The mainstream introduction of Eva Green gives her the screen time and platform she deserves as a good actress capable of equalling her male co-stars in terms of sexuality, dominance and assertiveness. Yes her voice may grate some viewers as it seems it will soon just give up on her, but as a modern day Bond girl she looks the part with sex appeal and that crack of fragility that is crucial to the sub-plot between her and Bond and makes her one of the most memorable and important Bond girls in the current series.
Our other co-stars do a sterling job with their roles, thankfully avoiding the Bond clichés of good and bad, and rather coming across as people simply trying to do their job in a dangerous world where lines are always blurred between the heroes and villains. And while our main villain Le Chiffre, the wonderfully sly Mads Mikkelsen, may not be the egotistical, world dominating psychopath of the golden era of Bond films, but that flamboyance has gone, and it’s refreshing to see a villain dressed in immaculate suits with a subtle but effective physical defect.
He’s a villain who could easily hold power in everyday society playing with stocks and shares for his own evil gain. And his bubbling frustration is excellent to see as he goes up against Bond in the Casino Royale poker game which offers a real sense of the Fleming novels come to life with a confrontation depending on hero and villain out-smarting and out-thinking each other without guns, bombs or explosions – it’s all about the power of the mind and who can hold their nerve the most in a well-paced and engrossing middle act.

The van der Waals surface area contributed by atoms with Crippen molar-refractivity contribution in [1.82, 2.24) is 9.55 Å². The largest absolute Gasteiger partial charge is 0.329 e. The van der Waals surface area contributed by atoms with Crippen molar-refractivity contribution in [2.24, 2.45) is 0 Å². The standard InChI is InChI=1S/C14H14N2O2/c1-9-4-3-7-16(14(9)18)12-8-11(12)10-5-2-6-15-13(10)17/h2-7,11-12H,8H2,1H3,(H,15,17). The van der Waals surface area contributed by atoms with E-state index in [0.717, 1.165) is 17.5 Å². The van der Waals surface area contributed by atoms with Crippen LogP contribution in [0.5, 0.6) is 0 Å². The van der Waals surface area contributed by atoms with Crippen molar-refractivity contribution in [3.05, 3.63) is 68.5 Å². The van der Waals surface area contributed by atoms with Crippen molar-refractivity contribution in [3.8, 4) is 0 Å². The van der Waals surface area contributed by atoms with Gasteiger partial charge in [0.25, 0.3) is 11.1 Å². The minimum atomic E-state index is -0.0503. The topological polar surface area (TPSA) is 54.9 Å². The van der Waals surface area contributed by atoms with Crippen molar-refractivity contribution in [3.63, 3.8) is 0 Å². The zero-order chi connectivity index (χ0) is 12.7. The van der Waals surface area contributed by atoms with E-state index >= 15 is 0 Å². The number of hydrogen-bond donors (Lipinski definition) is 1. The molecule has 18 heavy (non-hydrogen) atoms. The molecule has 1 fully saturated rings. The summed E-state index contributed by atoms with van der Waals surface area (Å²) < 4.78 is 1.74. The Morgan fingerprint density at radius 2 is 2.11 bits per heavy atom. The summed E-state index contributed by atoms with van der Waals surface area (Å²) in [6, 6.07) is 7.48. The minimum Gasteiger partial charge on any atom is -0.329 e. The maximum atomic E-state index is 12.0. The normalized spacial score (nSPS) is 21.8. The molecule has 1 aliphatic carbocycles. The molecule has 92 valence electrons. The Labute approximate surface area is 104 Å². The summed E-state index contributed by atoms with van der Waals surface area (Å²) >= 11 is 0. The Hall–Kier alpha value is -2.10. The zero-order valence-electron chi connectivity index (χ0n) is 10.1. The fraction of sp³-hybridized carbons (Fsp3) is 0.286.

And what is also good is that we are given room to breathe in the action sequences and globe-trotting as a whole. We actually see the nerve-shredding stunt work and the brutal fight scenes with camera and editing work that doesn’t cause headaches like more recent films tend to do with “shaky cam” and “super-fast editing” that moves so fast you can’t keep up. This is a visual treat to see something made so well that we can actually feel, wince and cheer at and take in the passion and detail put into making it look and feel so real in the exotic locations that deserve their screen time.
But I am going on – all the above mixed with a faithful orchestral soundtrack that blends old and new themes thanks to veteran composer David Arnold delivers a faithful adaptation of ‘Casino Royale’ but mixed up and presented to win back old fans and lure in new to show nobody really does it better at action films like James Bond. The exotic locations, the beautiful girls, the evil villains, the technology, the action and dry humour; it’s all here, just not shovelled on you to meet your expectations. You need to think a little more and follow a carefully laid story as this film treats you like you’re watching Bond for the first time rather than assume you’re just going to love it no matter what.
EON had a very risky chance to take re-introducing James Bond after such a lull in 2002, and while the story is quite intense in parts and it does run 20 minutes longer than it could do due to padding out the character relationships to set up the finale, it still delivers more than you could ever wish for a series over 40 years old.
A relevant, exciting and very modern James Bond film that removes the weaknesses from the past and aims to go higher, bigger and better than ever before.
'Casino Royale' is an EON Productions production